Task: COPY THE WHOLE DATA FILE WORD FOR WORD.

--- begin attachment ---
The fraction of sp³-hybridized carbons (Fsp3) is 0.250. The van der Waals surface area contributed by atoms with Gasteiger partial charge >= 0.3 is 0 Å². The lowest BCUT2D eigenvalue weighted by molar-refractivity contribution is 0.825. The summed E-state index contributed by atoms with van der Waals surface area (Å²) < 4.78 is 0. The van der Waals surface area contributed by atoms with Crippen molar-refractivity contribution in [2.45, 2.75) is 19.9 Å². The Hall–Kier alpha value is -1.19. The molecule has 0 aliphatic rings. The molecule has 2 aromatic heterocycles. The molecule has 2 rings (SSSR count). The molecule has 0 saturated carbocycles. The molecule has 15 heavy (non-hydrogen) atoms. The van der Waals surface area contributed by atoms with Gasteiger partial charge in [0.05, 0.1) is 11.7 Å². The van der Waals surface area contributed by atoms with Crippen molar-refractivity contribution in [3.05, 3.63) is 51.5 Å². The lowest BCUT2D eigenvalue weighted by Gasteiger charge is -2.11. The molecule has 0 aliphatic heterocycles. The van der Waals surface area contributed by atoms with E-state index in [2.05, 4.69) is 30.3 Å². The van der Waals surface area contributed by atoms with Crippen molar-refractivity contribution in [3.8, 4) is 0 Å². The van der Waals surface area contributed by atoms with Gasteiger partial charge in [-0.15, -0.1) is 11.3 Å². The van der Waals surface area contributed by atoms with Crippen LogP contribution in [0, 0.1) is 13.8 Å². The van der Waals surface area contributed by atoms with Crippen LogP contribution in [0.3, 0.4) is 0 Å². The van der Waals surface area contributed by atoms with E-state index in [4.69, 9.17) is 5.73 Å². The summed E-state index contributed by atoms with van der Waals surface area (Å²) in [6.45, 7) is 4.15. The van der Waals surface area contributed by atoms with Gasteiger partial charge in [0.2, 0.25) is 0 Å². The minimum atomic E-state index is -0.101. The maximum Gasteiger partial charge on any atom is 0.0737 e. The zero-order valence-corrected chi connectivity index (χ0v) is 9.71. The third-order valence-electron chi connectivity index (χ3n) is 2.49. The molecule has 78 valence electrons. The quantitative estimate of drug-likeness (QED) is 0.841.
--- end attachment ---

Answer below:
The fraction of sp³-hybridized carbons (Fsp3) is 0.250. The van der Waals surface area contributed by atoms with Gasteiger partial charge >= 0.3 is 0 Å². The lowest BCUT2D eigenvalue weighted by molar-refractivity contribution is 0.825. The summed E-state index contributed by atoms with van der Waals surface area (Å²) < 4.78 is 0. The van der Waals surface area contributed by atoms with Crippen molar-refractivity contribution in [2.45, 2.75) is 19.9 Å². The Hall–Kier alpha value is -1.19. The molecule has 0 aliphatic rings. The molecule has 2 aromatic heterocycles. The molecule has 2 rings (SSSR count). The molecule has 0 saturated carbocycles. The molecule has 15 heavy (non-hydrogen) atoms. The van der Waals surface area contributed by atoms with Gasteiger partial charge in [0.05, 0.1) is 11.7 Å². The van der Waals surface area contributed by atoms with Crippen molar-refractivity contribution in [3.05, 3.63) is 51.5 Å². The lowest BCUT2D eigenvalue weighted by Gasteiger charge is -2.11. The molecule has 0 aliphatic heterocycles. The van der Waals surface area contributed by atoms with E-state index in [2.05, 4.69) is 30.3 Å². The van der Waals surface area contributed by atoms with Crippen molar-refractivity contribution in [3.8, 4) is 0 Å². The van der Waals surface area contributed by atoms with Gasteiger partial charge in [-0.15, -0.1) is 11.3 Å². The van der Waals surface area contributed by atoms with Crippen LogP contribution in [0, 0.1) is 13.8 Å². The van der Waals surface area contributed by atoms with Crippen LogP contribution in [0.3, 0.4) is 0 Å². The van der Waals surface area contributed by atoms with E-state index in [4.69, 9.17) is 5.73 Å². The summed E-state index contributed by atoms with van der Waals surface area (Å²) in [6.45, 7) is 4.15. The van der Waals surface area contributed by atoms with Gasteiger partial charge in [0.2, 0.25) is 0 Å². The minimum atomic E-state index is -0.101. The maximum Gasteiger partial charge on any atom is 0.0737 e. The zero-order valence-corrected chi connectivity index (χ0v) is 9.71. The third-order valence-electron chi connectivity index (χ3n) is 2.49. The molecule has 78 valence electrons. The quantitative estimate of drug-likeness (QED) is 0.841.